To the Woman I Loved Too Soon — By Diane Silver

Now that it’s legal for us to marry

I wonder if you and I have become glass:

We’re there—but maybe not—

transparent unless held up to the light

turned so the glow from some lamp glances off

to show us all those years ago

in bed falling asleep holding hands

in our kitchen leaning together as you stir a pot

in our living room dancing in bare feet

sitting on the floor outside our toddler’s room

because it’s 2 a.m., he won’t stop crying,

all the books say let him cry until he falls asleep.

We last a whole five minutes before barging in.

I pick him up, you curl around us both

and together we sing him to sleep.


If some stranger should come close enough

to brush a hand against the thin sheet of our lives

he might catch on the moment

we arrived home from the doctor to see

every ceramic pot you ever brought to life (except one)

on the floor in pieces, probably knocked off the table

by our cat who inspected them after you left them there

because we were late for the appointment

where the doctor said your cancer had come back.


You picked up that last pot, held it so long I thought:

it’s ok. she’s handling this

then threw it down to smash

shards skittering across the tile.

You leaned on the tabletop, inhaled.

I was thankful to be there to hold tight

as you shook in my arms

on that day 22 years before

we could marry

three months before

you were dead.


We all die.


Every love that doesn’t end

in argument ends in death.

Yet I can’t help but worry:

What will happen to we

who were forbidden

to sign the book of marriage?

Generations of our families

have already been wiped clean

from time. Will you and I become

another glass shattered?


Will all our pieces be left behind?


~ Diane Silver

Diane Silver is an activist and journalist. Her work has appeared in Ms, The Progressive, and other venues. Her latest books are Your Daily Shot of Hope vol. 1 (Meditations for an Age of Despair) and vol. 2 (Meditations on Awakening). You can find her at and @DianeSilver

Monthly Editor Maril Crabtree’s poems have been published in I-70 Review, Coal City Review, Main Street Rag, and others. Her book Fireflies in the Gathering Dark (Aldrich Press, 2017) is a Kansas Notable Book and Thorpe Menn Award finalist.


To My 5-Year-Old Self at the Sweetwater Sea — By Diane Silver

The hot sand will sting the bottoms of both bare feet.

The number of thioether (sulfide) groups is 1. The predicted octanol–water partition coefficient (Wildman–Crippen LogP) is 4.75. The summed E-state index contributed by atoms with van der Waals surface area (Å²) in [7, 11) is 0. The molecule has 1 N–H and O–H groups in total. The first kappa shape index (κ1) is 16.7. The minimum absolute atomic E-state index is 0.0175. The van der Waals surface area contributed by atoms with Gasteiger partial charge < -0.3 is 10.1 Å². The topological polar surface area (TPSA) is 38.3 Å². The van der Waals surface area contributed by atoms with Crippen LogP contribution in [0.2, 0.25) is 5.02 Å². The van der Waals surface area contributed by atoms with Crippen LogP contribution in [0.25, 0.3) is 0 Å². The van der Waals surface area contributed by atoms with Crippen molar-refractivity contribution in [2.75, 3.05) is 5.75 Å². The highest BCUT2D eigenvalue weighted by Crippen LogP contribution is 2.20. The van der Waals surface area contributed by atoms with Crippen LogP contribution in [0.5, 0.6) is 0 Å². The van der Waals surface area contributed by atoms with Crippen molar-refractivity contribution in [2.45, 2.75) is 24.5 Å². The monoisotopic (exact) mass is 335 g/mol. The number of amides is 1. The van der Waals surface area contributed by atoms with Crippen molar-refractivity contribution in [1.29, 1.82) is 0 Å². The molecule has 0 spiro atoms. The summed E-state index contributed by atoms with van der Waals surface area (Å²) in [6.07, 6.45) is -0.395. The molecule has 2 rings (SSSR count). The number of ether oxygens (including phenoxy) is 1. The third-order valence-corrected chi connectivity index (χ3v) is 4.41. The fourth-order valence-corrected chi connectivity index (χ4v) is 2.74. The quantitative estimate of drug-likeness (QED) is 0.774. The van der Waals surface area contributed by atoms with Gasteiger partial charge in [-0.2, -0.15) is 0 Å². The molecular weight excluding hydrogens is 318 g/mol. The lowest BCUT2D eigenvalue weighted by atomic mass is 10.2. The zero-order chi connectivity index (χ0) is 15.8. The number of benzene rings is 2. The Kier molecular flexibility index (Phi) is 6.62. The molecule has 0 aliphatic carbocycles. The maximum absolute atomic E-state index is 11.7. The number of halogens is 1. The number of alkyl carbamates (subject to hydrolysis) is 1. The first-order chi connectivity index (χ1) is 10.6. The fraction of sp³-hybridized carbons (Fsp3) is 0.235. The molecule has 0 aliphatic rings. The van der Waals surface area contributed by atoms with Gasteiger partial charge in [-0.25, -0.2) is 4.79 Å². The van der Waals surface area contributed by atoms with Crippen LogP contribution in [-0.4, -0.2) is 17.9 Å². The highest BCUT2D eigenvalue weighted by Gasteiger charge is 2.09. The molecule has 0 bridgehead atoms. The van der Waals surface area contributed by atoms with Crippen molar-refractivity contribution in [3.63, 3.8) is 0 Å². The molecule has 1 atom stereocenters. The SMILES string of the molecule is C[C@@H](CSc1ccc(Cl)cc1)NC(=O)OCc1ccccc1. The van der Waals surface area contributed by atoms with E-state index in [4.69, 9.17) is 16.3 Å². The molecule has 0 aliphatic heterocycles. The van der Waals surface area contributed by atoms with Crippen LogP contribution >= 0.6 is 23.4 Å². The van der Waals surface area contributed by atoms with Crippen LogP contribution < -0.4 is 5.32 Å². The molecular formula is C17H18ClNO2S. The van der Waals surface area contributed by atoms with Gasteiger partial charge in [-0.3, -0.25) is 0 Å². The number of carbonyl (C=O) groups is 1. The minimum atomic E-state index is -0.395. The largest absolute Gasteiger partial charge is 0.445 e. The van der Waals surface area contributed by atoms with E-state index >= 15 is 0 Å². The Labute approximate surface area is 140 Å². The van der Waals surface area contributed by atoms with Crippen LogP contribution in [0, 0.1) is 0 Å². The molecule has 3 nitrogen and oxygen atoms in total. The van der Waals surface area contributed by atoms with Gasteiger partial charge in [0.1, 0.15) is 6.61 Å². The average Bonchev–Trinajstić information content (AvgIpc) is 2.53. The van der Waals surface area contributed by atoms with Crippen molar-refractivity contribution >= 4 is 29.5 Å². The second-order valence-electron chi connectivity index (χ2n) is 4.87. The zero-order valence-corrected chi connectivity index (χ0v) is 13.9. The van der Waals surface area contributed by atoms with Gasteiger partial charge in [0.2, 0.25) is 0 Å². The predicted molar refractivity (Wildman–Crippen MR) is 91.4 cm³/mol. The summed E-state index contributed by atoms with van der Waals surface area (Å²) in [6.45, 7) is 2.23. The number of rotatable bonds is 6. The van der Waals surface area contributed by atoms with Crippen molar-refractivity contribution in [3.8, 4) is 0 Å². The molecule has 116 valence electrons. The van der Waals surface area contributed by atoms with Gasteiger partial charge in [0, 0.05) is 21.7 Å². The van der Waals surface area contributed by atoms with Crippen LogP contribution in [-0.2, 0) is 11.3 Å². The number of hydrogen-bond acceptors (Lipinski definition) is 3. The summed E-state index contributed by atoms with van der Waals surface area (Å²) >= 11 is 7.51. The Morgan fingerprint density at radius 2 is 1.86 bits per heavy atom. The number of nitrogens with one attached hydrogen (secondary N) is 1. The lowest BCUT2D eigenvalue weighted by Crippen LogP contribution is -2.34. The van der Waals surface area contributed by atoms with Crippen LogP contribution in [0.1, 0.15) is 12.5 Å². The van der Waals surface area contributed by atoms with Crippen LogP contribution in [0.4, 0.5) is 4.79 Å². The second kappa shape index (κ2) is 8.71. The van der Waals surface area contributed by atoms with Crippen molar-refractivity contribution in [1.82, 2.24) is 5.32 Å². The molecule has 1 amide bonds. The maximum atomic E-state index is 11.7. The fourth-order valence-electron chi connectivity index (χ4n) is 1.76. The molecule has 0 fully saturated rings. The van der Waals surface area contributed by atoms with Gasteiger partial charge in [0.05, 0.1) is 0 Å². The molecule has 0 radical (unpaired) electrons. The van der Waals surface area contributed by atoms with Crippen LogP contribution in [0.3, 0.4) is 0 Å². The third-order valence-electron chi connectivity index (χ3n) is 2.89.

Ignore it.


Your mother will shout it’s time to go.

Ignore it.


Your brother will laugh.

Ignore it.


Your skin will open.

(pay attention)

like the sides of a box banging down.

Sun will heat the inside, the walls will melt.

Incredibly bright. Surprisingly cool.

Your eyes will adjust.


You will see the line of water meeting sky,

swelling, subsiding, huffing up again.

You will smell it.

(How could you have missed it before?)

The metallic bit of pure water.


You have become porous.

You are no longer of this earth.

You could become sun.

You could revel in light replacing fingers, toes, face, stomach.

it would be easy. You know this for a fact, but choose to stay.

(Curiosity perhaps.)


Remember this

when your mother grabs your upper arm and drags you to the car.


Remember this

when the only escape from middle school is a cramped square window.


Remember this

when you’re alone in your house, wondering if you should make a plan to die.


Remember this

when you open your door today, and the mob is screaming.

~ Diane Silver

Diane Silver is an activist and journalist who grew up in Michigan, surrounded by sweetwater seas, otherwise known as The Great Lakes. Her work has appeared in Ms and other venues. Her latest books are Your Daily Shot of Hope vol. 1 (Meditations for an Age of Despair) and vol. 2 (Meditations on Awakening).


James Benger is a father, husband and writer. His work has been featured in several publications. He is the author of two fiction ebooks: Flight 776 (2012) and Jack of Diamonds (2013), and two chapbooks of poetry: As I Watch You Fade (EMP 2016) and You’ve Heard It All Before (GigaPoem 2017). He is a member of the Riverfront Readings Committee in Kansas City, and is the founder of the 365 Poems In 365 Days online poetry workshop and is Editor In Chief of the subsequent anthology series. He lives in Kansas City with his wife and son.